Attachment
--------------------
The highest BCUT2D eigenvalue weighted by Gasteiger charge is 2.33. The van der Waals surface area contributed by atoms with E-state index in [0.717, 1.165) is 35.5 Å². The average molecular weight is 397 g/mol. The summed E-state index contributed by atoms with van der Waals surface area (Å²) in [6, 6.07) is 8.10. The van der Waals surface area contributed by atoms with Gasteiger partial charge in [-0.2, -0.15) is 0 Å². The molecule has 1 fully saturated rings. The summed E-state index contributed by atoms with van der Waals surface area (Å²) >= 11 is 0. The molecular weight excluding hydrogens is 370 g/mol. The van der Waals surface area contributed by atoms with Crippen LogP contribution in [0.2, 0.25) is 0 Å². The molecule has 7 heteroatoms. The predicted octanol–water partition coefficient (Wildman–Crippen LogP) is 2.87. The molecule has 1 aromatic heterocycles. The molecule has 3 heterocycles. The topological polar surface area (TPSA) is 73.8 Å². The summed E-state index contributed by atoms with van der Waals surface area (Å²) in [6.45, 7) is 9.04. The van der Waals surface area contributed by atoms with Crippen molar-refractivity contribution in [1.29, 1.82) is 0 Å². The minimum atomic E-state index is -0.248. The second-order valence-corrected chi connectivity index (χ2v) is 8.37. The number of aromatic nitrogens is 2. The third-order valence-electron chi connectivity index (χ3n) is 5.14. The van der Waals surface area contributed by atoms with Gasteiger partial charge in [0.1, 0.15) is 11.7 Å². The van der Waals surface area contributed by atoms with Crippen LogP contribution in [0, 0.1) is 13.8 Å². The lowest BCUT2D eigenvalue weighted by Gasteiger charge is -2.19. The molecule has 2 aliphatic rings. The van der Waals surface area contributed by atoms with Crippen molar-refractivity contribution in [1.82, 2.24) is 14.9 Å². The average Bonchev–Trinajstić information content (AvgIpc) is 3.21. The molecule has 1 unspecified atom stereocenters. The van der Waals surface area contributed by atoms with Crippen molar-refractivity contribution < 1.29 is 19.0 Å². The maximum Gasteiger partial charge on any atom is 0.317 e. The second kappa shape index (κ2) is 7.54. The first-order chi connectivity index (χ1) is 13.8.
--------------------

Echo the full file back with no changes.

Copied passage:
The highest BCUT2D eigenvalue weighted by Gasteiger charge is 2.33. The van der Waals surface area contributed by atoms with E-state index in [0.717, 1.165) is 35.5 Å². The average molecular weight is 397 g/mol. The summed E-state index contributed by atoms with van der Waals surface area (Å²) in [6, 6.07) is 8.10. The van der Waals surface area contributed by atoms with Gasteiger partial charge in [-0.2, -0.15) is 0 Å². The molecule has 1 fully saturated rings. The summed E-state index contributed by atoms with van der Waals surface area (Å²) >= 11 is 0. The molecular weight excluding hydrogens is 370 g/mol. The van der Waals surface area contributed by atoms with Crippen LogP contribution in [0.2, 0.25) is 0 Å². The molecule has 7 heteroatoms. The predicted octanol–water partition coefficient (Wildman–Crippen LogP) is 2.87. The molecule has 1 aromatic heterocycles. The molecule has 3 heterocycles. The topological polar surface area (TPSA) is 73.8 Å². The summed E-state index contributed by atoms with van der Waals surface area (Å²) in [6.45, 7) is 9.04. The van der Waals surface area contributed by atoms with Crippen molar-refractivity contribution in [1.29, 1.82) is 0 Å². The minimum atomic E-state index is -0.248. The second-order valence-corrected chi connectivity index (χ2v) is 8.37. The number of aromatic nitrogens is 2. The third-order valence-electron chi connectivity index (χ3n) is 5.14. The van der Waals surface area contributed by atoms with Gasteiger partial charge in [0.1, 0.15) is 11.7 Å². The van der Waals surface area contributed by atoms with Crippen LogP contribution in [0, 0.1) is 13.8 Å². The lowest BCUT2D eigenvalue weighted by Gasteiger charge is -2.19. The molecule has 2 aliphatic rings. The van der Waals surface area contributed by atoms with Crippen molar-refractivity contribution in [1.82, 2.24) is 14.9 Å². The average Bonchev–Trinajstić information content (AvgIpc) is 3.21. The molecule has 1 unspecified atom stereocenters. The van der Waals surface area contributed by atoms with Crippen molar-refractivity contribution < 1.29 is 19.0 Å². The maximum Gasteiger partial charge on any atom is 0.317 e. The second kappa shape index (κ2) is 7.54. The first-order chi connectivity index (χ1) is 13.8.